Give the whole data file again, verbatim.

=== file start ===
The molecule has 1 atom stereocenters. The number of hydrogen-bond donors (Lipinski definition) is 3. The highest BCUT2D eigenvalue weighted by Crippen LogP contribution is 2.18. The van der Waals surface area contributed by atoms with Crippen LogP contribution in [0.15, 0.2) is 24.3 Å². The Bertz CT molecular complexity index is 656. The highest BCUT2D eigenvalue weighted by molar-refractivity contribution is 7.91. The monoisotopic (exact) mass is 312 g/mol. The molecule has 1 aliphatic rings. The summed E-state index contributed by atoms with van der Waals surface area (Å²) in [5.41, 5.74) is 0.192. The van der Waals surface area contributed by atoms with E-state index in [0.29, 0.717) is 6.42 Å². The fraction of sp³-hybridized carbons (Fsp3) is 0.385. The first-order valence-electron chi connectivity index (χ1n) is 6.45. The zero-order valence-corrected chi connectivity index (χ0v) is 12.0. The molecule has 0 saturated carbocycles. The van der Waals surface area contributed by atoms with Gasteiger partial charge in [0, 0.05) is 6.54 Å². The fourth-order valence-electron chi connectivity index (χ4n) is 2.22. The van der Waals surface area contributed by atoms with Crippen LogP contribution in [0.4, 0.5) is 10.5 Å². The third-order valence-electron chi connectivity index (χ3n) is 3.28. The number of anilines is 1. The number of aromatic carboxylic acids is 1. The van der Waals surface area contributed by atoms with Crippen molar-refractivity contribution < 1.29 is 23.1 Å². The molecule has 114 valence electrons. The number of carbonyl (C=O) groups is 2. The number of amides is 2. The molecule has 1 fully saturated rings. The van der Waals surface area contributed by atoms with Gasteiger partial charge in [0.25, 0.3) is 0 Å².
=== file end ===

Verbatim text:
The molecule has 1 atom stereocenters. The number of hydrogen-bond donors (Lipinski definition) is 3. The highest BCUT2D eigenvalue weighted by Crippen LogP contribution is 2.18. The van der Waals surface area contributed by atoms with Crippen LogP contribution in [0.15, 0.2) is 24.3 Å². The Bertz CT molecular complexity index is 656. The highest BCUT2D eigenvalue weighted by molar-refractivity contribution is 7.91. The monoisotopic (exact) mass is 312 g/mol. The molecule has 1 aliphatic rings. The summed E-state index contributed by atoms with van der Waals surface area (Å²) in [5.41, 5.74) is 0.192. The van der Waals surface area contributed by atoms with E-state index in [0.29, 0.717) is 6.42 Å². The fraction of sp³-hybridized carbons (Fsp3) is 0.385. The first-order valence-electron chi connectivity index (χ1n) is 6.45. The zero-order valence-corrected chi connectivity index (χ0v) is 12.0. The molecule has 0 saturated carbocycles. The van der Waals surface area contributed by atoms with Gasteiger partial charge in [0, 0.05) is 6.54 Å². The fourth-order valence-electron chi connectivity index (χ4n) is 2.22. The van der Waals surface area contributed by atoms with Crippen LogP contribution in [0.4, 0.5) is 10.5 Å². The third-order valence-electron chi connectivity index (χ3n) is 3.28. The number of anilines is 1. The number of aromatic carboxylic acids is 1. The van der Waals surface area contributed by atoms with Crippen molar-refractivity contribution < 1.29 is 23.1 Å². The molecule has 114 valence electrons. The number of carbonyl (C=O) groups is 2. The number of amides is 2. The molecule has 1 fully saturated rings. The van der Waals surface area contributed by atoms with Gasteiger partial charge in [0.25, 0.3) is 0 Å².